Rosenda, sweet sis', if I could reach through my computer screen and give you a hug I would. I swear to god this shit is just the symptom of these jiffy-pop, unoriginal, insta-punk Hottopic times we're trudging through. Seriously...in our day it was ALL about experimenting and taking the risk to try something new and express ourselves -- not about following some kind of damn safe how-to manual. I WISH I had been lucky enough to find stylists/barbers back in the late 70's and throughout the 80's in Chicago who had been more open to helping me create the looks I thought up. Unfortunately, I ran across more than a few who were super judgmental and just couldn't step outside of their boxes to see my point of view...so, instead of giving up, I looked at it as another "DIY" challenge and I started doing my own hairstyles, bleaching, coloring and punk rock cuts (and my friends', as well). Know how it feels to pick up electric clippers, take a deep breath and shave off parts of your own hair to create a cool pattern without having a clear idea of whether or not it will turn out as you hoped?? We did (and still do). And even if it DIDN'T turn out exactly as we thought, we STILL made it work and rocked it. It cracks me up to see kids like Rhianna and Cassie (and even that quirky little Willow Smith) wearing these styles today and everyone thinks they're one-of-a-kind creations. My punk rock Black sistah peers and I were sporting some of the exact same shaved styles back in the early 80's -- and we sure didn't receive the same kind of acceptance and admiration these celebs are receiving now, but we still held our heads high as we walked the gauntlets to school or hopped the subway to go to a punk show. Sure we had to dodge more than a few beer bottles and loogies of spit wailed at our heads from passing cars with people (Black AND White) who refused to accept us, but we felt strongly about who we were as punks. We didn't look for permission or safe ideas of what other people were wearing. We didn't back down -- or "tone it down" -- for anyone. Find inspiration, use your imaginations, take a deep breath and jump into creating something really special for yourself. Have fun with it. It's all about creativity and risk, kids.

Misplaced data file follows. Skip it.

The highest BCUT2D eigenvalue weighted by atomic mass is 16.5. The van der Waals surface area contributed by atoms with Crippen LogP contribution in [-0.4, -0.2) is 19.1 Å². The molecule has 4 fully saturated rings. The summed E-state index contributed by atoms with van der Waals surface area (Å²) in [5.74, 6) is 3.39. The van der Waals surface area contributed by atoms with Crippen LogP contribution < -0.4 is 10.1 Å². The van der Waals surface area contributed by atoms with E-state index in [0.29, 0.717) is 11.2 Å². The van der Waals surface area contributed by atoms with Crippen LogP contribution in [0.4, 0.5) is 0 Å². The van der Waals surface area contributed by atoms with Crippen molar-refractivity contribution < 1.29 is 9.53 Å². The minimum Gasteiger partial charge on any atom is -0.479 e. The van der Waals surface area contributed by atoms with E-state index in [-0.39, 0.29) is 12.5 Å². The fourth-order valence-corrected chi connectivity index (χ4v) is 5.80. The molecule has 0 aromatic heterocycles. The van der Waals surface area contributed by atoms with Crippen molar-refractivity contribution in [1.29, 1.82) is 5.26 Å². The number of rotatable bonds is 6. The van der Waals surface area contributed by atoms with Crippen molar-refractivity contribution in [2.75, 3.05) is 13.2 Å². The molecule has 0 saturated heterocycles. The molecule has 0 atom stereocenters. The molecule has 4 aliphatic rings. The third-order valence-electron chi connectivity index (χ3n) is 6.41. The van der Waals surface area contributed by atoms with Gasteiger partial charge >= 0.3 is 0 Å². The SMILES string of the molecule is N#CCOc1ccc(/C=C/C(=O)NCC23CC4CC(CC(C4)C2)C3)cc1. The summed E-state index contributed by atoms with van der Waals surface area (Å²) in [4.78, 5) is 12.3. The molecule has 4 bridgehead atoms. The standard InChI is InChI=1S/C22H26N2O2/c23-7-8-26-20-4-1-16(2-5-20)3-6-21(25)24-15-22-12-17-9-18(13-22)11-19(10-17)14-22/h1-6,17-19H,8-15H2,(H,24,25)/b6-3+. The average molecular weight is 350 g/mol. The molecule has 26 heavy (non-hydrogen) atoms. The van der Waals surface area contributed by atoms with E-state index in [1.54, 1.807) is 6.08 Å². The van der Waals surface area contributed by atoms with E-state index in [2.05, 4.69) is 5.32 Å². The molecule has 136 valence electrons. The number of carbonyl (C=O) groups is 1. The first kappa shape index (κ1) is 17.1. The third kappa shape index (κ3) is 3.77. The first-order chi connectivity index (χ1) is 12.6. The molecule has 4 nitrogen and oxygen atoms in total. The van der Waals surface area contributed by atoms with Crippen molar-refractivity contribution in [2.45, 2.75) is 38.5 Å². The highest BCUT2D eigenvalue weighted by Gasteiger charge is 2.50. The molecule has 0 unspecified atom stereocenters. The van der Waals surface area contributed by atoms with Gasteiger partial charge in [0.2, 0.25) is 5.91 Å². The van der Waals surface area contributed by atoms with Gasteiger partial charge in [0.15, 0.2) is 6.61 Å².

Comment by I.C.O.N. on September 24, 2010 at 7:57pm
UMMMMMMM????
Comment by nkenge zola on September 24, 2010 at 7:22pm
See, that's the thing bout the approval thing, manipulation, systems of dominance and other untruths. Why they got to refer to our peepus trimmins and beins as "punk" as in "White.?" We been doin dishyear ting fi eons...since time immemorial....in farflung galaxies and all....no? Go head Rosenda-Sue!
Comment by Rosenda on September 24, 2010 at 6:57pm
Flat twists with some dread attachments. Thanks for Denise for trying them out many times on me with such creativity!!

Comment by Rosenda on September 24, 2010 at 6:44pm
BAHAHAAH!!! What? People need instructions? You know us folks who've had "unusual" hairstyles came about with them, right? We just experimented. Experimented, means we were curious about trying out some idea with our natural hair, our straightened hair, etc etc. We let used our already fired up and wildly flowing IMGANATIONS!! Black people and their hairstylists (and a BIG shout out to the Black hairstylists who don't laugh at us and take us seriously when we ask them "can you do this with my hair? I have an idea....*!!") try out something they ain't seen before of if they have, they want to try out a different version of it on their own head. None of us got these 'do's out of an already existing manual as is. So I find it hilarious someone on EHow made up something like that online. Wow!! And speaking of ideas shared among Black men and women.............I think a whole of hair experimentation and tips were shared by TONS of folks here on AfroPunk website in the past 5 years, way before someone on Ehow thought it necessary to write about it. Kudos to all the creative Black men and women their agreeable open minded hairsylists and barbers who for years and years now have gone on our Hair Creating Journey's with us!! :)